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DC Court Throws Out COVID-19 Business Interruption Claim

Justice mallet and blank document with Covid-19 red stamp

We have been closely monitoring business interruption insurance coverage lawsuits that have been arising around the country in response to the COVID-19 coronavirus pandemic. Insureds and insurance providers have been battling over difficult questions such as whether a mandated closure due to the threat of coronavirus constitutes a “direct physical loss,” and whether such a physical loss is even mandatory under a typical business interruption policy. A court in the District of Columbia recently granted summary judgment in favor of the insurance provider who denied coverage, potentially signaling how future courts around the country will deal with these claims. Read on for details about the case and the court’s decision, and reach out to a seasoned New York insurance coverage defense attorney for help defending against overbroad insurance coverage claims.

“Direct Physical Loss” Means What it Says

The case entitled Rose’s 1, LLC et. al v. Erie Ins. Exchange concerned the owners and operators of a series of prominent restaurants around the District of Columbia. The plaintiff restaurateurs had purchased commercial property coverage from the defendant, which included coverage for “loss of ‘income’ and/or ‘rental income’” sustained “due to partial or total ‘interruption of business’ resulting directly from ‘loss’ or damage” to the property insured. The policy explicitly noted that it insured “against direct physical ‘loss.’”

Like many other cities and states, D.C. was subjected to a state of emergency declaration and public health emergency declaration in response to the coronavirus pandemic. D.C.’s mayor ordered the closure of all non-essential businesses and banned restaurants and bars from serving both seated and standing patrons. Plaintiffs were forced to shut down their restaurants as a result, losing substantial income. They claimed coverage under the business interruption portion of their commercial property coverage provided by the defendant. The defendant insurance carrier denied their claims.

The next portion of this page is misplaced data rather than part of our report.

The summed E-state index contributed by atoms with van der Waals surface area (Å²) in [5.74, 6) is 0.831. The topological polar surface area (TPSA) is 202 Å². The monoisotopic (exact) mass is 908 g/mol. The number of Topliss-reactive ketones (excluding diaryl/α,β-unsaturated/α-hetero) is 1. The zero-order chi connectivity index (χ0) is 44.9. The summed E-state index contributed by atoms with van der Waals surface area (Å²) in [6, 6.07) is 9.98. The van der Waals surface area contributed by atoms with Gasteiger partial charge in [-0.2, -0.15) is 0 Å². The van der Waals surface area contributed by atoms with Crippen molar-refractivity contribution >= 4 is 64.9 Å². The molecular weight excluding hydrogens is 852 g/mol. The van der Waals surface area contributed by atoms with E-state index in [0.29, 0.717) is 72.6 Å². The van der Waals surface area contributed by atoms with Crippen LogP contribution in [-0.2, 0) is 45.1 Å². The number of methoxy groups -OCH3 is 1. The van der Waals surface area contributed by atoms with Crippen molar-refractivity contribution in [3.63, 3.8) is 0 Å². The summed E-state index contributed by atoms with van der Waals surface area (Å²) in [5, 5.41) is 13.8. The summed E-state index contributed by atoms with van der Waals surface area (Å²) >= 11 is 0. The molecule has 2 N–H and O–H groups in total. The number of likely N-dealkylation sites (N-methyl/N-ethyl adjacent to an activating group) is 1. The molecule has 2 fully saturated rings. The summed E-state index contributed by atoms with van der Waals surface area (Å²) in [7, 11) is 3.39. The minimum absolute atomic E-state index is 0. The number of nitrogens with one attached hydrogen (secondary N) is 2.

The case principally turned on the definition of “direct physical loss” under the policies’ terms. Plaintiffs argued the following : (1) that the loss was “directly” caused by the mayor’s shutdown orders; (2) the loss was “physical” because the COVID-19 virus is a “material” and “tangible” thing, as well as directly resulting from the mayor’s orders rather than some intangible, abstract mental phenomenon such as existential fear; and (3) “loss” is distinguished from “damage” in the policies, so no “physical damage” to the property is actually required.

The court rejected each argument in turn. The mayor’s orders did not cause direct loss by changing the properties (unlike, for example, an earthquake), and the loss was caused by the intervening actions of individuals and businesses. The loss was not physical, because plaintiffs provided no evidence that their businesses were contaminated with the physical COVID-19 virus. Finally, through principles of grammar and common sense, the phrase “direct physical loss” does require some physical damage to the property, not just deprivation of use. The court cited precedent from New York cases holding that business closures unrelated to actual physical harm to the property were not covered by similar policies.

Based on the plain meaning of the words “direct physical loss” and analogous cases, the court found that the defendant’s policy did not cover business interruption caused by government-mandated shutdowns connected to the coronavirus pandemic. The court’s persuasive reasoning could be employed by New York and other jurisdictions in future coronavirus-related claims.

For knowledgeable and considered legal guidance on a New York insurance defense or toxic tort claim, contact the Islip offices of Richard A. Fogel at 516-721-7161.

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